This TERRA-MODIS image acquired 19 August 2002 shows thick haze across Central Kalimantan and spreading across the entire island of Borneo. Multiple Envisat instruments were also used during the fires to peer beneath the smoke and spot individual hotspots. Credits: NASA
Burning peat swamps in Kalimantan, Borneo. ESA-led research has established that when these peat swamps - formed over thousands of years - start to smoulder, they release vast quantities of carbon. Multiple Envisat sensors have been used to study the 2002 fires.
Credits: Dr Florian Siegert/Remote Sensing Solutions GmbH
Multiple sensors on ESA’s Envisat environmental satellite have been used to peer beneath a vast pall of smoke above tropical Borneo and detect fire hotspots – known to add millions of tons of harmful greenhouse gases to the atmosphere.
Fires occur often during the dry season on the South East Asian island of Borneo, but it isn’t only the forests that burn. Lowland tropical peat swamps are formed from layers of woody debris too waterlogged to fully decompose. Slowly deposited over thousands of years, the carbon-rich peat strata have been known to reach a thickness of up to 20 metres.
By rights these humid peat swamps shouldn’t be vulnerable to flame but during the last couple of decades the Indonesian government started draining them for conversion into agricultural land. In an unfortunate side effect the dried-up peat swamps are turned into tinderboxes – and once a peat fire begins smouldering it is almost impossible to put out.
Henri Laur | alfa
In times of climate change: What a lake’s colour can tell about its condition
21.09.2017 | Leibniz-Institut für Gewässerökologie und Binnenfischerei (IGB)
Did marine sponges trigger the ‘Cambrian explosion’ through ‘ecosystem engineering’?
21.09.2017 | Helmholtz-Zentrum Potsdam - Deutsches GeoForschungsZentrum GFZ
Plants and algae use the enzyme Rubisco to fix carbon dioxide, removing it from the atmosphere and converting it into biomass. Algae have figured out a way to increase the efficiency of carbon fixation. They gather most of their Rubisco into a ball-shaped microcompartment called the pyrenoid, which they flood with a high local concentration of carbon dioxide. A team of scientists at Princeton University, the Carnegie Institution for Science, Stanford University and the Max Plank Institute of Biochemistry have unravelled the mysteries of how the pyrenoid is assembled. These insights can help to engineer crops that remove more carbon dioxide from the atmosphere while producing more food.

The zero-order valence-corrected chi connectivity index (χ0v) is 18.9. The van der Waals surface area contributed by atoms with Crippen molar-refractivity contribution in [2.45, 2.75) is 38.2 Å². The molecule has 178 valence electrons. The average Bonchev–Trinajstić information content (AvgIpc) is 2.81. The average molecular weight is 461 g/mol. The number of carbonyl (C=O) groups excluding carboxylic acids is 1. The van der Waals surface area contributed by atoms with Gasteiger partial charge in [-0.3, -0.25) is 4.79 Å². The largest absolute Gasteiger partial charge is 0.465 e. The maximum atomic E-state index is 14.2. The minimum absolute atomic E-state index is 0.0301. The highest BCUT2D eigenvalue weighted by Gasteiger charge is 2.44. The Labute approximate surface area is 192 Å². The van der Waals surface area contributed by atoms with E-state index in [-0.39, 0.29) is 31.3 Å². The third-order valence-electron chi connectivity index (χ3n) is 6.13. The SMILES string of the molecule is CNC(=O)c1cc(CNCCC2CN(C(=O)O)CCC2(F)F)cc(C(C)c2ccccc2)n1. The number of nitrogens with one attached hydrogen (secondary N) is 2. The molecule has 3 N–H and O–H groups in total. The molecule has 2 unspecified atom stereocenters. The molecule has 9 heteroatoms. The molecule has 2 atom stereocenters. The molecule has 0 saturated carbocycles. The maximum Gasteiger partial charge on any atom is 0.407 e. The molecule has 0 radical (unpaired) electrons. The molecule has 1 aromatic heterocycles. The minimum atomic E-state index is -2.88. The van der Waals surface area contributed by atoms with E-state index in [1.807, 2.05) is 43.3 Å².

A warming planet
Our brains house extremely complex neuronal circuits, whose detailed structures are still largely unknown. This is especially true for the so-called cerebral cortex of mammals, where among other things vision, thoughts or spatial orientation are being computed. Here the rules by which nerve cells are connected to each other are only partly understood. A team of scientists around Moritz Helmstaedter at the Frankfiurt Max Planck Institute for Brain Research and Helene Schmidt (Humboldt University in Berlin) have now discovered a surprisingly precise nerve cell connectivity pattern in the part of the cerebral cortex that is responsible for orienting the individual animal or human in space.
The researchers report online in Nature (Schmidt et al., 2017. Axonal synapse sorting in medial entorhinal cortex, DOI: 10.1038/nature24005) that synapses in...
Whispering gallery mode (WGM) resonators are used to make tiny micro-lasers, sensors, switches, routers and other devices. These tiny structures rely on a...
Using ultrafast flashes of laser and x-ray radiation, scientists at the Max Planck Institute of Quantum Optics (Garching, Germany) took snapshots of the briefest electron motion inside a solid material to date. The electron motion lasted only 750 billionths of the billionth of a second before it fainted, setting a new record of human capability to capture ultrafast processes inside solids!
When x-rays shine onto solid materials or large molecules, an electron is pushed away from its original place near the nucleus of the atom, leaving a hole...
For the first time, physicists have successfully imaged spiral magnetic ordering in a multiferroic material. These materials are considered highly promising candidates for future data storage media. The researchers were able to prove their findings using unique quantum sensors that were developed at Basel University and that can analyze electromagnetic fields on the nanometer scale. The results – obtained by scientists from the University of Basel’s Department of Physics, the Swiss Nanoscience Institute, the University of Montpellier and several laboratories from University Paris-Saclay – were recently published in the journal Nature.
Multiferroics are materials that simultaneously react to electric and magnetic fields. These two properties are rarely found together, and their combined...
19.09.2017 | Event News
12.09.2017 | Event News
06.09.2017 | Event News
22.09.2017 | Life Sciences
22.09.2017 | Medical Engineering
22.09.2017 | Physics and Astronomy